Despite the vast size of Australia it has relatively few major river systems. The reason for this is quite simple as over 70% of the country is made up of arid and semi-arid land. The major catchment area of the continent is made up by the Murray River. The river runs for a total of 2,500 kilometers from its source in the Australian Alps to where it empties into the Southern Ocean at Lake Alexandrina. The combined Murray-Darling river system covers an area of virtually one seventh of the county’s total land mass and the nations next 4 largest rivers are tributaries into this system. None of Australia’s major cities border the river, with the largest settlement located on the banks being Albury, New South Wales with a population of 48,000 people. The rivers catchment area is noted as being the bread basket of the Nation.
The rich soils provided by the flood plains have enabled Australia’s agricultural community to successfully farm the land. The river has been used for irrigation since the 1850s and this has led to problems with the rivers discharge. In times of low rainfall the river bed has been known to dry up. The largest natural sea port in the world is Sydney Harbor which is a drowned valley estuary which is known as a Ria. The River Parramatta is the river that flows into the estuary and it only flows for 14 kilometers from its headwaters where the Darling Mills Creek and the Toongabbie Creek meet. On the far western side of the country the River Swan runs through the centre of Perth into the Indian Ocean at Freemantle. The mouth of the river starts 175 kilometers upstream in the Darling Range where it is called the River Avon.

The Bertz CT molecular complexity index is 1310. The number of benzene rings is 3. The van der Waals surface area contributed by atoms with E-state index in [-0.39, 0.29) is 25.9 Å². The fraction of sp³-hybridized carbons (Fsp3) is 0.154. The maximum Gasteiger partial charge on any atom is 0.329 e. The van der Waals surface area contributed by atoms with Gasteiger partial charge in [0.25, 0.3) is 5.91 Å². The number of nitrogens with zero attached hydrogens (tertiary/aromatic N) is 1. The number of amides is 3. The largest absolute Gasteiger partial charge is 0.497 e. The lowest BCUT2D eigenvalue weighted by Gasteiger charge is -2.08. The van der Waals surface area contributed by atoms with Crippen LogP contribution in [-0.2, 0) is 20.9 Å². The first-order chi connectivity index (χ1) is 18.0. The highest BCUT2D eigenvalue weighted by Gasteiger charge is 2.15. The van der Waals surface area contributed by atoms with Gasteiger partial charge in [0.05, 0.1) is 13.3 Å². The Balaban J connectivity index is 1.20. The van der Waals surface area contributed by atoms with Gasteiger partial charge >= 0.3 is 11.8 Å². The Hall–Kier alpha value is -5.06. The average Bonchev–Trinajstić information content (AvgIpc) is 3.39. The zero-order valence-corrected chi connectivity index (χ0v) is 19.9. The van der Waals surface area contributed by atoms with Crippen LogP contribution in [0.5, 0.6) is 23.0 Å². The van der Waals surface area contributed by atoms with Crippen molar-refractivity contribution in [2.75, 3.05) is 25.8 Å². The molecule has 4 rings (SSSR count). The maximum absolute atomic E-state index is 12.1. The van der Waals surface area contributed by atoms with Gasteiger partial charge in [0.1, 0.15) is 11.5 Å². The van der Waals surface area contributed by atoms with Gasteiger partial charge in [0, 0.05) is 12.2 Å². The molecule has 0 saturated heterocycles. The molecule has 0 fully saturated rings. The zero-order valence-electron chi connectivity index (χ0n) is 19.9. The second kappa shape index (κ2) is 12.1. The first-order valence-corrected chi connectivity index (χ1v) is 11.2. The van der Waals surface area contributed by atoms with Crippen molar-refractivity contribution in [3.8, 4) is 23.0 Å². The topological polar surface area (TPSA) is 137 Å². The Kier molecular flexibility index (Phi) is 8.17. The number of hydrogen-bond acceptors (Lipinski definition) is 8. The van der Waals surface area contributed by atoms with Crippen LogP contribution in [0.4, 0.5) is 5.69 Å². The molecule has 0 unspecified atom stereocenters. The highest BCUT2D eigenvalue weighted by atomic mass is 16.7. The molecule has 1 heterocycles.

The river has catchment area of 100,000 square kilometers and in the past has been prone to flooding. While this has been useful in maintain the fertility of the agricultural soils it has needed to be controlled as man has settled on the surrounding lands. Nearby New Zealand does not have the land mass that Australia has but a more temperate climate means that the country is more intensively drained. The country is divided between the North and the South Islands, and this is how the drainage areas have been divided up.
The longest river in the country is the Waikato which flows for 425 miles on North Island, from its source on the slopes of Mount Ruapehu to its mouth where it empties in to the Tasman Sea, just south of Auckland. The river is a spiritual waterway for the local Maori tribes who see it as the source of their pride. One of its main sources is from the Mangatoetoenui glaciers and a lot of its course is along glaciated areas. This can result in the falling water levels during cold periods exposing small islands within the main channel.
The South Island is dominated by the Clutha River/ Mata-Au which flows for 338 kilometers from Lake Wanaka in the Southern Alps to Pacific Ocean to the south of Dunedin. The river is a fast flowing body of water and has the highest volume of any river in the country. The discovery of gold in the region in 1861 resulted in a gold rush that saw the arrival of 18,000 miners by 1864. The fast flowing waters are ideal for hydro-electricity and there are two stations at the Clyde Dam and the Roxburgh Dam, which provide electricity to New Zealand’s central grid system. The rivers found in New Zealand reflect the country’s topography and climatic conditions. They are not the largest in the world but they are a source of great energy.